Qataris set to upstage rival bidders London in their bid to host the 2017 world track and field championships.
Qatari officials plan to unveil retractable seating and a brand new athletics track at their flagship Khalifa Stadium in their bid to host the 2017 world track and field championships.
By Jacquelin Magnay,
Olympics Editor in Doha
01 May 2011
The Qataris are also poised to use the same convincing tactics as their triumphant 2022 Fifa world cup campaign to underscore their athletics bid – which if successful, could also launch a future Olympic Games bid.
The fears of Neale Coleman, the adviser to Mayor of London Boris Johnson, who told the London Assembly last month that the city will have to increase its bid budget to rival the Qatari cash is starkly evident here.
London expect a financial benefit of 100 million pounds from hosting the world track and field championships, but the cost of mounting a bid has not been released.
UK Athletics is hoping to sway officials from the IAAF that they are capable of hosting the world championships, noting that three previous failed attempts were mere glitches and that Britain had a new political will for big events on the back of the London 2012 Olympics.
The Olympic Stadium, complete amid an almost finished Olympic Park, will be an impressive showcase when athletics officials arrive in October for an inspection, with a decision made in November.
But in the Middle East, million dollar life size working prototypes, a stunning Aspire Centre for Sports Excellence – which has indoor facilities for 13 sports and 200 athletes under a modern high-spec building and the Qatari royal family's commitment to putting sport at the forefront of the country's fast growing development are persuasive arguments for voting officials.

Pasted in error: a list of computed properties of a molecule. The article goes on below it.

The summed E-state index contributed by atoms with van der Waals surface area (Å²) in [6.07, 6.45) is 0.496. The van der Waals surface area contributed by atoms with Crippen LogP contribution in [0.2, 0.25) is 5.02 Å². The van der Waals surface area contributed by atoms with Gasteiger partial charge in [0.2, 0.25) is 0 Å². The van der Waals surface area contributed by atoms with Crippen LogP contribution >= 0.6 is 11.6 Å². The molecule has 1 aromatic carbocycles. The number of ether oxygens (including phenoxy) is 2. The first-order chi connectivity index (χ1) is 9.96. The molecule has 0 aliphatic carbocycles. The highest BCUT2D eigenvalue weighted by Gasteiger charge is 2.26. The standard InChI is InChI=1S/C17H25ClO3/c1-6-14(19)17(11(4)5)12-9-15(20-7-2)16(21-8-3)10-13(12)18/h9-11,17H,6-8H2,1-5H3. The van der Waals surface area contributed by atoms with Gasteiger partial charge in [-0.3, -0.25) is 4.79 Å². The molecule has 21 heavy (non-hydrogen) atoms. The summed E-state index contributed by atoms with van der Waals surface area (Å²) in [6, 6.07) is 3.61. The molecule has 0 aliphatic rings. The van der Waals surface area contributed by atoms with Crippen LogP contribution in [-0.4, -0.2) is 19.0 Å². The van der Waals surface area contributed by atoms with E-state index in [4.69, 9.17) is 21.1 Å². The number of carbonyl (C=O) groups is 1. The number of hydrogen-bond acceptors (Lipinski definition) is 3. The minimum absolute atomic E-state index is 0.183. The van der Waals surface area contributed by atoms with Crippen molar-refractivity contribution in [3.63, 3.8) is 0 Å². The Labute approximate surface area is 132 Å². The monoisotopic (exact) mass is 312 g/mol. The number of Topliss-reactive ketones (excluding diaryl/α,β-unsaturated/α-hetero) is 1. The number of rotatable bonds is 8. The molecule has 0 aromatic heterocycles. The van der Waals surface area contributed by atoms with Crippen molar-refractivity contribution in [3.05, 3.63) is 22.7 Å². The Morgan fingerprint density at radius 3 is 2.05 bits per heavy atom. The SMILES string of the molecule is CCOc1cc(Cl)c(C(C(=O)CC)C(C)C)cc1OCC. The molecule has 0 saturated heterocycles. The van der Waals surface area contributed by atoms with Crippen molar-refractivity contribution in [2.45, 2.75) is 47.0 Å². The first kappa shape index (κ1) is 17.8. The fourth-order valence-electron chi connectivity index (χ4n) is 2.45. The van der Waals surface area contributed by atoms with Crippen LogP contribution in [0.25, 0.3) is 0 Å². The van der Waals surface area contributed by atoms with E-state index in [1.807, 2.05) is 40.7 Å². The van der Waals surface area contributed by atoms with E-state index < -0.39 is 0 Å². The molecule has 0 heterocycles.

It is easy to see how the Fifa voting delegates were wooed by the money-is-no-object finishing touches and athletics officials are likely to be similarly impressed.
Abdullah al-Zaini, President of the Qatar Association of Athletics Federation (QAAF) said this Friday's opening Samsung Diamond League meeting in Doha will be sold out and also present a strong message to the IAAF ''we are ready to host the world championship in 2017''.
The Qataris plan to revamp Khalifa, a 50,000 seat football stadium, to accommodate a new running track with retractable seating so that it can then be converted to host one of the semifinal Fifa world cup matches. This comes as the future of the athletics track at the Olympic Park continues to be questioned.
The Olympic Park Legacy Company is facing difficulties in signing West Ham as its leasee because of legal action taken by the football club Leyton Orient. But there are no problems about legacy or breaking of promises, or legal dramas here.
Just outside of Doha, officials have built a 500 seat stadium prototype in just four and a half months to illustrate their sustainable, carbon free air conditioning system.
The system uses a solar panel ''farm'' to superheat water to nearly 200 degrees Celsius and then chills it by chemical reaction with lithium bromide to a cool six degrees.
This cooled water is then pumped through pipes under the stadium seating and through ducts around the playing arena to cool the stadium.
''The concept of using air-conditioned stadiums in Doha is not new, we already have an air-conditioned stadium here, but using efficient and sustainable ways of cooling the stadium is new,'' the technical project manager of the air cooling prototype Dario Cadavid said.
''When the Fifa inspection team was here it was 42 degrees, but sitting in this uncovered pitch (prototype) was 23 degrees. This technology is scaleable so the bigger it gets, say a 90,000 seat stadium, the more efficient it is.''
On Saturday night at the World Conference on Sport and the Environment, the IOC president Jacques Rogge awarded Qatari heir apparent His
Highness Sheikh Tamim bin Hamad al Thani an environmental award for the country's efforts in using the sustainable air conditioning solutions.